The video series was produced by the BBC on dieting. Interesting stuff. While I enjoyed the first episode, I do have some observations:
First, it seems to me that before the first scene was ever filmed the conclusion was drawn: diets don’t work and we’ve been tricked into dieting by evil people who just want to get our money. While this might be true ofttimes than not, it is not 100% true. There are people who might make money off weight loss that truly believe in their products. There was an interview with the chief science officer at Weight Watchers that I thought was a bit of a trap – and I thought that she was genuinely insulted by the interviewers’ approach and defended herself and her product splendidly.
There was also a little mathematical magic in a scene where a gentleman reviewed the results of a British healthcare initiative to offer weight loss counseling. If you weren’t paying attention it seemed like out of 1,000 people, only a dozen or so would lose weight. What might have gotten lost in the fuzzy logic was that the VAST majority of the 1,000 people rejected the offer outright. The numbers shouldn’t have counted them – they should have only counted the people undergoing the intervention. When you looked at the numbers that way, the results were still discouraging but much better: something like 15%.
Similarly, when they analyzed the Weight Watchers data they found a similar 5 year success rate – which they tried to bury the chief science officer of Weight Watchers with. She defended this by saying something to the effect that weight is a chronic problem and you can’t expect the problem to go away without a long-term view.
I have to agree with her.
There is much to recommend in watching this, but I was left with the message that there is nothing you can do if you are fat. Nothing. And there are people lined up to take your money who know you will fail.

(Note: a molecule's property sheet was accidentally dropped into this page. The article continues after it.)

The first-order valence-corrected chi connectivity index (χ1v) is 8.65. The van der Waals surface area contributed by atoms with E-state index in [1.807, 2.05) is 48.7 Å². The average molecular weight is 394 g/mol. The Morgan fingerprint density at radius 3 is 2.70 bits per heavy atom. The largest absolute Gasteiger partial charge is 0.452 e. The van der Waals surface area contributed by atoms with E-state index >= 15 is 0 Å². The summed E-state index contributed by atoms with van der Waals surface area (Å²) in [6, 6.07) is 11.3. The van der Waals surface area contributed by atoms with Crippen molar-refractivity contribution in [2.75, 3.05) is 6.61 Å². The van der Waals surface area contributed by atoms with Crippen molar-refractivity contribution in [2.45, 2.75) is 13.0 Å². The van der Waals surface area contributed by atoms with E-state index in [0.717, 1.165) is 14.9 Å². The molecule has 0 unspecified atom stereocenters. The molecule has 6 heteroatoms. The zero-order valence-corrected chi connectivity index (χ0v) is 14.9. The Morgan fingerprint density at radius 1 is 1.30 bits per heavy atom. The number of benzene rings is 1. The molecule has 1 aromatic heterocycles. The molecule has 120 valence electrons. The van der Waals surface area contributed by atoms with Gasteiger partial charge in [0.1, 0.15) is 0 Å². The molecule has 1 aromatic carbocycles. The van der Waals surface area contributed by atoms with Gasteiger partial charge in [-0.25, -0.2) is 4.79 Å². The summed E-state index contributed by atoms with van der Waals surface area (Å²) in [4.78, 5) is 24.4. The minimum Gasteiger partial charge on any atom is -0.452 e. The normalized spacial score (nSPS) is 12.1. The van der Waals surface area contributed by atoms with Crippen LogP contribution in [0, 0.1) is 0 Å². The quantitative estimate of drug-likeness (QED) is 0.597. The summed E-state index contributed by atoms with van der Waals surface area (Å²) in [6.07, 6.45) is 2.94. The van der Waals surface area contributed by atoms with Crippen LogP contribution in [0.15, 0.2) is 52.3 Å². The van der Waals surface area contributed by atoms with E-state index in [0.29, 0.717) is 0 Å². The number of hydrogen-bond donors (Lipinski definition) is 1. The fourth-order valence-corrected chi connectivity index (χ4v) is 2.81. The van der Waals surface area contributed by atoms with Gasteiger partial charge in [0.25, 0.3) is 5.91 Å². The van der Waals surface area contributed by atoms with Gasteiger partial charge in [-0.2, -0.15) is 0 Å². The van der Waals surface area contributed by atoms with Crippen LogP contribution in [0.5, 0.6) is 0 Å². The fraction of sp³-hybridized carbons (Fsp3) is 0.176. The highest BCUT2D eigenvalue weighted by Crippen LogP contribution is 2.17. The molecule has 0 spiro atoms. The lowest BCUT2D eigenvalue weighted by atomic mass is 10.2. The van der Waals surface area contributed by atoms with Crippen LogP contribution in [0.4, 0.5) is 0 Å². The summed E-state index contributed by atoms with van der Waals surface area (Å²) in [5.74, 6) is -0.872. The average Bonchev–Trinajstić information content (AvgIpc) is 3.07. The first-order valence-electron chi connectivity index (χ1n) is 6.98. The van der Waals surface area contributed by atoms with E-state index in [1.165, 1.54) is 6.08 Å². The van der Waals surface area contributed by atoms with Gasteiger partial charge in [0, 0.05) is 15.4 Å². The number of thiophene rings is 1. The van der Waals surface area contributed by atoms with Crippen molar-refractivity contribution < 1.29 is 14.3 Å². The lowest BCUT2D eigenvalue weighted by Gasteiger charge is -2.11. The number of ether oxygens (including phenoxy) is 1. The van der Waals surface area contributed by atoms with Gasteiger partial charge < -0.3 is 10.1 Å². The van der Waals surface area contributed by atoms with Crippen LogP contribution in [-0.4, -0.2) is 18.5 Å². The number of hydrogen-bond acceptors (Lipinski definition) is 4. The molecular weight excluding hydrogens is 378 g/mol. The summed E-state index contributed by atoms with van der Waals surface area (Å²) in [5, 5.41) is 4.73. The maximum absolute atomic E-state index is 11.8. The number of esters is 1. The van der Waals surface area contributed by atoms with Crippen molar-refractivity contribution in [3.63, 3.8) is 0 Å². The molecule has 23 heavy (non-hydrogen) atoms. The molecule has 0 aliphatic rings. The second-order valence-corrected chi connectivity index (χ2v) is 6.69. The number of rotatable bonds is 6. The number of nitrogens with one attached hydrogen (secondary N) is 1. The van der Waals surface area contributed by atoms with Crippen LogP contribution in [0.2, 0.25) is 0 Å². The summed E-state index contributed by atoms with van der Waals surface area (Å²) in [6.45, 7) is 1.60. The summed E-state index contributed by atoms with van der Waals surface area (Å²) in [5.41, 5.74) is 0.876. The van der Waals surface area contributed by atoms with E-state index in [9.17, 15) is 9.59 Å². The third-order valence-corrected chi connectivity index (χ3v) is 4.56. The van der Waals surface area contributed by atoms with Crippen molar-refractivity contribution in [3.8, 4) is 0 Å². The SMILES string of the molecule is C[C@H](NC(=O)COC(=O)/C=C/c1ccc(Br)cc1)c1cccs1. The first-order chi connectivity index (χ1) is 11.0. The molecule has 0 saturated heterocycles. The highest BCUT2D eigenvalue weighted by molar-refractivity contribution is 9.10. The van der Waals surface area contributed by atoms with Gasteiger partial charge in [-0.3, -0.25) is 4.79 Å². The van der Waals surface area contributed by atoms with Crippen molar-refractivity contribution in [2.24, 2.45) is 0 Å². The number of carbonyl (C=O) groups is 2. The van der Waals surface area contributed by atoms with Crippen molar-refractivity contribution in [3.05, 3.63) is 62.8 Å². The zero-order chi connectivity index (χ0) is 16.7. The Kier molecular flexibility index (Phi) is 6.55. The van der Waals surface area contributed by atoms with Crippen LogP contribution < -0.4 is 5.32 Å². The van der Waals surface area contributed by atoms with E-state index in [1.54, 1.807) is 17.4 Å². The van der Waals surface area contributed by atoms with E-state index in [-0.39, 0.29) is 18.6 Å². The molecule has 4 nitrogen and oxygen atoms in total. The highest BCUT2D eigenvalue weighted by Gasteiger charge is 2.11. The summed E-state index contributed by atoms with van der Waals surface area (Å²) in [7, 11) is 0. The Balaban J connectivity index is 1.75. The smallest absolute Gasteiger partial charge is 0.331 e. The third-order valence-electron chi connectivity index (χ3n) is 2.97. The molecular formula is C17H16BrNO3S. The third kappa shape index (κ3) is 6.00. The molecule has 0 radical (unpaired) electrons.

I would believe that in its entirety watching the first episode too – except I’ve kept 60 pounds off for close to 9 years as I write this.
So – if it is so impossible – how did *I* do it? And how did that 16% on Weight Watchers do it?
THAT is the question that remained unanswered. It is the question that plagues me personally.
I am an awful dieter. Erratic. Non-compliant. Yet I’ve kept off 3/4 of the weight I originally lost – I didn’t ‘gain it all back – and then some’ within 5 years which was repeated numerous times.
Instead of focusing on the failures, why was there nothing on the successes and why they might be?
The episode is entirely correct in stating: statistically, there is little chance that you will lose weight. But individuals are not statistics, not all diets are the same, and different diets might be a better match for individuals than other diets due to genetics, cultural differences and personal preferences.
I lost huge amounts of weight twice before I went on my low carb diet 10 years ago. I used the medically backed caloric restriction and exercise to do it and both times it worked as the show would have predicted: I gained all the weight back – and then some – after about a year each time.
Low carb worked for me, and I am not even particularly good at it.
While I found this show highly interesting with a large number of interesting facts, i see it as a bit of a whitewash. This take-down of diets is as simplistic as some of the diets he deliciously attacks.
I recommend you watch it, but don’t be completely disheartened by his message. There’s more to it than he describes. There are exceptions that are not explored, and opinions expressed that sound definitive that might not be.
If that wasn’t the case I wouldn’t exist, and if that was true: who wrote this lousy review?